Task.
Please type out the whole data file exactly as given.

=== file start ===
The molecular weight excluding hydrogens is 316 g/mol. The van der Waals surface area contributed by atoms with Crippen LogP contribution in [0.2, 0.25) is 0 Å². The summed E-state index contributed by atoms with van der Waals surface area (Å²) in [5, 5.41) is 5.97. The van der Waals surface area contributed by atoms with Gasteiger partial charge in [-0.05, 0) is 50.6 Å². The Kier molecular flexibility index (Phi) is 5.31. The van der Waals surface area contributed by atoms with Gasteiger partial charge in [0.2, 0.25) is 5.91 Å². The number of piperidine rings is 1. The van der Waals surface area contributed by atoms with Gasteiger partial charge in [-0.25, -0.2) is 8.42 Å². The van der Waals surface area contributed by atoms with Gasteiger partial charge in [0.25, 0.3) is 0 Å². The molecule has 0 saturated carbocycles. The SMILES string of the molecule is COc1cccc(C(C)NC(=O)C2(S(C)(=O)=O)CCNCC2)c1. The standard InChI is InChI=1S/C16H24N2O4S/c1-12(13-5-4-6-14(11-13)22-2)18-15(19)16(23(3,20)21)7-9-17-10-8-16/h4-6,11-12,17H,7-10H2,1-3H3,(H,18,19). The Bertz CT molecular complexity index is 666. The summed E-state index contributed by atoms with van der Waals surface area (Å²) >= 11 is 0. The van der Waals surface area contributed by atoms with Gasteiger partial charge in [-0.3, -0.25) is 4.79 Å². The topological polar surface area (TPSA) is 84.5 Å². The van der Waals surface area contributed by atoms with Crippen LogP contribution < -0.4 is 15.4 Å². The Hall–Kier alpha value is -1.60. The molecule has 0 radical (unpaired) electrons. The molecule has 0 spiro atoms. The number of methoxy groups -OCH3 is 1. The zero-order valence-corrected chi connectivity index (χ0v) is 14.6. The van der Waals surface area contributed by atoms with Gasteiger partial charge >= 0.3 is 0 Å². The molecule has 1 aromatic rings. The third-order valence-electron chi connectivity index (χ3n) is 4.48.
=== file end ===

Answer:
The molecular weight excluding hydrogens is 316 g/mol. The van der Waals surface area contributed by atoms with Crippen LogP contribution in [0.2, 0.25) is 0 Å². The summed E-state index contributed by atoms with van der Waals surface area (Å²) in [5, 5.41) is 5.97. The van der Waals surface area contributed by atoms with Gasteiger partial charge in [-0.05, 0) is 50.6 Å². The Kier molecular flexibility index (Phi) is 5.31. The van der Waals surface area contributed by atoms with Gasteiger partial charge in [0.2, 0.25) is 5.91 Å². The number of piperidine rings is 1. The van der Waals surface area contributed by atoms with Gasteiger partial charge in [-0.25, -0.2) is 8.42 Å². The van der Waals surface area contributed by atoms with Gasteiger partial charge in [0.25, 0.3) is 0 Å². The molecule has 0 saturated carbocycles. The SMILES string of the molecule is COc1cccc(C(C)NC(=O)C2(S(C)(=O)=O)CCNCC2)c1. The standard InChI is InChI=1S/C16H24N2O4S/c1-12(13-5-4-6-14(11-13)22-2)18-15(19)16(23(3,20)21)7-9-17-10-8-16/h4-6,11-12,17H,7-10H2,1-3H3,(H,18,19). The Bertz CT molecular complexity index is 666. The summed E-state index contributed by atoms with van der Waals surface area (Å²) >= 11 is 0. The van der Waals surface area contributed by atoms with Gasteiger partial charge in [-0.3, -0.25) is 4.79 Å². The topological polar surface area (TPSA) is 84.5 Å². The van der Waals surface area contributed by atoms with Crippen LogP contribution < -0.4 is 15.4 Å². The Hall–Kier alpha value is -1.60. The molecule has 0 radical (unpaired) electrons. The molecule has 0 spiro atoms. The number of methoxy groups -OCH3 is 1. The zero-order valence-corrected chi connectivity index (χ0v) is 14.6. The van der Waals surface area contributed by atoms with Gasteiger partial charge >= 0.3 is 0 Å². The molecule has 1 aromatic rings. The third-order valence-electron chi connectivity index (χ3n) is 4.48.